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Well, it appears your buddy is stuck in the '70s. Type F was the Ford specification for auto trans fluid prior to 1977. Beginning in '77, Ford began specifying Mercon fluid in most transmissions, and in all by '81. (Dexron is the GM auto trans fluid spec. Mercon and Dexron III are considered compatible by virtually all.) Beginning in '97, Ford began specifying Mercon V in some trans.
Some oil manufacturers rate Mercon V fluid as compatible with the Mercon specifications, others swear that they are not compatible, so there is definitely some debate on that part. For Mobil's part, they rate their synthetic atf as being both Mercon/Mercon V. For what its worth, I have Mobil 1 synthetic atf in my M5OD.
The difference in Mercon and Mercon V is in the low temperature performance, the resistance to breakdown at high temperatures, and the slipperyness of the oil, from what I've read.
From personal experience, FWIW, type F WILL NOT "fix" your sticky shifter. I accidently put Type F in my old M5, it was strongly suggested that I get it out before it did damage, I'm sure someone will be able to tell you why, the bottom line is that the specification is for Mercon, not Type F, I'd give it what it wants!
'85 Ranger 2wd Explorer edition, 2.3l TK5
'78 Lincoln Diamond Jubilee Edition, 460 4bbl w/every available option
'02 F150 XLT 4.6l 4x4 5spd w/manual Tcase
'07 Expedition Limited, black with black leather interior, wife's ride
Well one of the reasons it suggested to get it out of there is actually false, the original type F fluid actually had grit in it (we are talking back in the 50s here) that allowed to clutches to to not slip and we know that adding sand to a manual tranny is not a good idea. But that was changed fairly quickly, but there is still some issues with the friction modifiers in type F against the seals and the syncros as I understand it.
RIP Steve Bricks. FTE will not be teh same.
Will be forever glad to have had the privilage to shake your hand and BS in person.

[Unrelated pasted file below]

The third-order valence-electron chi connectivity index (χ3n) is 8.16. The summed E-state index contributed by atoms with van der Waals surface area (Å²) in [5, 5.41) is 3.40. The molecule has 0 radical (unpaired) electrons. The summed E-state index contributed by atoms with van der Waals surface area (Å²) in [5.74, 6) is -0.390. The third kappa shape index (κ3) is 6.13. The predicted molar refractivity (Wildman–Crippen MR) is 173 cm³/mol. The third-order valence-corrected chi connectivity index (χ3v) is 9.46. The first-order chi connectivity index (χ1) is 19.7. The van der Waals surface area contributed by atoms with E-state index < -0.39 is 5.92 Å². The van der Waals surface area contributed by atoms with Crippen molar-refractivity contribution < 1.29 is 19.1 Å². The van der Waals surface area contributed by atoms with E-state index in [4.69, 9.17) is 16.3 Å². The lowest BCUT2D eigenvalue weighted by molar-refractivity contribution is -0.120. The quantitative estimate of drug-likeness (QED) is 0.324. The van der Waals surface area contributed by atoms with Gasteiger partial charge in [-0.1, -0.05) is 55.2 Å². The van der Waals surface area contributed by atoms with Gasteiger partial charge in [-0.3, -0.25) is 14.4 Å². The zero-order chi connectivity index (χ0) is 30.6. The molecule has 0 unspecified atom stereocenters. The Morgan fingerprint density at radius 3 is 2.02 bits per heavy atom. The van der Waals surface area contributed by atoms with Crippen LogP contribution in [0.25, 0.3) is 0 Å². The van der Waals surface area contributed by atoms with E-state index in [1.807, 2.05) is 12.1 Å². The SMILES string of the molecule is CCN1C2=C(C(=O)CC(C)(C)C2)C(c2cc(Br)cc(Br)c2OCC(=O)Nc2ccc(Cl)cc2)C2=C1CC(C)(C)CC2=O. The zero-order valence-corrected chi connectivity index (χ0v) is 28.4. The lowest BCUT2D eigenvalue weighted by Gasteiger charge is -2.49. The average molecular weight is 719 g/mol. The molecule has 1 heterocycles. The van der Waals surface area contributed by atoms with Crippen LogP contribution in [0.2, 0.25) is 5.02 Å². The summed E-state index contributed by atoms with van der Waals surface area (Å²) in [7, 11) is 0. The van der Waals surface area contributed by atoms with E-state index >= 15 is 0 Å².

Back in the old days (circa 1960), a old hot rod trick was to put Type-F in your GM automatic tranny. Due to the different friction modifiers, Type-F would work in a Hydramatic or Powerglide to improve the firmness of the shifts, sort of like a pour in shift kit. You could not, however, put Dexron in a Ford Auto Transmission or it would slip.
Things have changed now, however. I'd run Mercon (not Mercon-V) in there if I were you. You might try some of the stuff they sell at auto parts stores that is supposted to help free sticky shifts (Lucas comes to mind). But FWIW, I've heard of people on here running 80W-90 in their M5OD for a while without major issues.
Also, a factoid most people don't know is that Ford recommended Type-F in their power steering units up until at least 1995.
ive got the mobil-1 synthetic atf in mine right now, never use gear oil if atf is specified, i did that once with a jeep cj-7 4 speed and it was almost impossible to shift in cold weather and then come spring it was very noisy, if the oil cant flow where it needs to go, damage will happen. if you have some internal mechanical problem i doubt a fluid change will cure it, maybe your plastic bushings in the shifter assy are gone and causing problems. some M5OD's sre better than others, my 1st ranger went over 200k with no trans issues, my '93 lost 2nd gear at 80k and currently the replacement rebuilt unit doesnt like to downshift into 4rth or 2nd. and ive changed trans fluid every 6 months since ive replaced it. its enought to make one consider going auto!
I'm certain the 'sticky' shifter is a clutch issue. It's not slipping. I've only had the truck like a week or so now, haven't had time to go all through it yet. I want to change fluids and bleed the clutch before I decide to tear into it...
In a manual transmission, especially one with brass syncros like a M5OD, you probably won't notice much difference between Mercron and Type F. Once you start dealing with transmissions that use fiber lined syncros, the differences in friction modifiers may become more apparent.
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